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Ten safety tips to enjoy summer with your pet

Posted by Scott Stueber on Jun 16, 2015 10:45:48 AM

girl-with-dogWith warmer temperatures upon us, more time is spent outdoors with our pets. If you walk or drive through your neighborhood, more than likely you’ll see pets on a walk or playing with the kids in the front yard. They also get excited and like to be included in the family vacation or a weekend getaway.

However, more time outdoors can lead to injuries and more trips to your local veterinarian. Here are some tips to enjoy summer with your pet(s) and to keep them safe.

Pet Safety Tips

1. Be aware of heat and humidity.

The warmest time of day is between 1:00 and 4:00pm. If you’re going to take your dog for a walk, make it a short one or change your routine. Consider a walk in the early morning or evening.

Heat-related illnesses include heat stroke, heat exhaustion, and heat cramps. Symptoms of heat stroke include:

  • Excessive panting;
  • Drooling;
  • Unsteadiness;
  • Poor oxygen flow; and
  • Death

Many factors can contribute to your pet to experiencing these heat-related illnesses. Those factors are:

  • Overweight pets;
  • Overexertion;
  • An illness or certain medications; and
  • Heart disease or poor circulation.

2. Crank the air.

Today, thermostats allow us to control our home temperature based on the time of day. If you’re like me, I set the temperature higher during the day and lower in the evening when I’m home. However, if you have pets at home during the day, consider leaving the thermostat at a lower temperature.

3. Be aware of hidden dangers in your yard.

There are many dangers in your yard that can cause serious illness or death.

Some of those dangers include insect bites or stings, plants from your garden, lawn chemicals, fertilizers, and mulch. If you have a lawn service, consider asking them to contact you the day before they apply a fertilizer or pesticide application. This way you can inform your family and make alternative plans for the day pets should not be in the yard.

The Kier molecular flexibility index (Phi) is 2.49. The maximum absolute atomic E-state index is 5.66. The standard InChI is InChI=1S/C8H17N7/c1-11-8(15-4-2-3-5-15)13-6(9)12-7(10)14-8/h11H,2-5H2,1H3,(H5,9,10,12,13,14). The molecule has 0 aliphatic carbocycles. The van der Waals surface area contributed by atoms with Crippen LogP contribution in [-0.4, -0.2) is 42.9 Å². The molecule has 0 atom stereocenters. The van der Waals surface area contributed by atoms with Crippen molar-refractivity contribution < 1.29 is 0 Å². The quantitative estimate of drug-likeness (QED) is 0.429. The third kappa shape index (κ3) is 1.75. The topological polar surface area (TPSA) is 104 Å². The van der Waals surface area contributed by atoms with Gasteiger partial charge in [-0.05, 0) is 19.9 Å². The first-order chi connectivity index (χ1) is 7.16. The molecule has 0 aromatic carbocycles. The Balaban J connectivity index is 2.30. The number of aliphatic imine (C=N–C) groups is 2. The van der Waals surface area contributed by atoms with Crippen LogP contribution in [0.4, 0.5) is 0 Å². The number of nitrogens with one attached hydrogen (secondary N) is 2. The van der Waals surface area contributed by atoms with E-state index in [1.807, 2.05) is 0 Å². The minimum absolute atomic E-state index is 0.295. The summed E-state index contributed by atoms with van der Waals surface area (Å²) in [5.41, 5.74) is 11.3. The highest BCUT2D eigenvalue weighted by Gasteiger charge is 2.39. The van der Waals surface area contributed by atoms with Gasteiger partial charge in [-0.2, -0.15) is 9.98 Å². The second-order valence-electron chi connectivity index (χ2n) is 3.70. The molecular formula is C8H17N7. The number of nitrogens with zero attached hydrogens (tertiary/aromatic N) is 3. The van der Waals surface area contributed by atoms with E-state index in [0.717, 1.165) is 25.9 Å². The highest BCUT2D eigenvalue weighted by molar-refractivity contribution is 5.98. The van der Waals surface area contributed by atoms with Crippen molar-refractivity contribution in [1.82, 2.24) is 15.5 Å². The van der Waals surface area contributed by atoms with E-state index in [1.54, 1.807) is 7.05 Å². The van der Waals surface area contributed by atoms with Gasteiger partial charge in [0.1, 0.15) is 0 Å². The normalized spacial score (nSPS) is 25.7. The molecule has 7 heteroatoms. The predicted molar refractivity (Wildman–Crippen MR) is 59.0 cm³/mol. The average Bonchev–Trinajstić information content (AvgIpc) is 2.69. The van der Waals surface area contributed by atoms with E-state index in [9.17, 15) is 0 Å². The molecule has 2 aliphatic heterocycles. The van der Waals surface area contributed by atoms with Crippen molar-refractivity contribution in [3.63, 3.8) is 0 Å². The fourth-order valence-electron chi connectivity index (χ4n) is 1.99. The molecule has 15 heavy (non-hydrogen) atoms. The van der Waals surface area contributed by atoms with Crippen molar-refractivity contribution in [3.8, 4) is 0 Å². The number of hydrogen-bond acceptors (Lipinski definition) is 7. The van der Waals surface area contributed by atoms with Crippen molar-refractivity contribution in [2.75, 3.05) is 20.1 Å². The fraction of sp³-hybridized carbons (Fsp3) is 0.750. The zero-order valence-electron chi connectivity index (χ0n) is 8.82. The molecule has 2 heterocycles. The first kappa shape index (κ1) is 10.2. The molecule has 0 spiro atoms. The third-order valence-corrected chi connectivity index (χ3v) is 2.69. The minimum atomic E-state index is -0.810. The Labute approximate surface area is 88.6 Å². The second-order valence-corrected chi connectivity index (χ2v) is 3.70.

4. Avoid sharing food.

Summer picnics and a holiday barbeque are nice ways to enjoy time with family and friends. There’s always so much good food. While dogs turn into professional beggars, you shouldn’t share food with them. Excessive fats can lead to GI upset or even life-threatening pancreatitis.

Serious intestinal damage, obstruction, or perforation can result from eating corn cobs or bones from chicken, steak, or ribs.

5. Hold off on that buzz cut.

With rising temperatures, it seems natural to give your dog a summer haircut to help keep them cool. However, many people don’t realize a dog’s coat has several layers that help keep it cool in summer, just as it keeps it warm in the winter. Short haircuts can also lead to sunburn. If your dog has long hair, a summer cut is ok, just make sure you take your dog to a professional groomer.

6. Life jackets save lives.

Parents don’t hesitate to put a life jacket on small children. What about your pet? There is a misconception that dogs are natural swimmers or enjoy it. That’s not necessarily true. Like people, dogs can get nervous around water or be weak swimmers. A bright life jacket will not only keep them afloat, other swimmers and boaters will be able to see them better.

7. Be aware of hot asphalt or concrete.

These materials can burn paws.

8. Never leave your pet in an unattended car.

I know this seems like common sense, but look around the grocery store parking lot this summer. The interior temperature of a car can rise significantly on a hot day, even with the windows cracked.


9. Don’t drive with your pet on your lap.

Doing this can lead to distracted driving resulting in injury or death.

10. Help them brave severe storms.

If your pets get scared during thunderstorms, consider taking them to a place in your house with no doors or windows. You may also find playing music, turning up the TV or turning on a fan may drown out some of the noise.

Do you have any tips or information you’d like to share? I’d love to hear them; please share them in the box below.

Topics: Pet Safety

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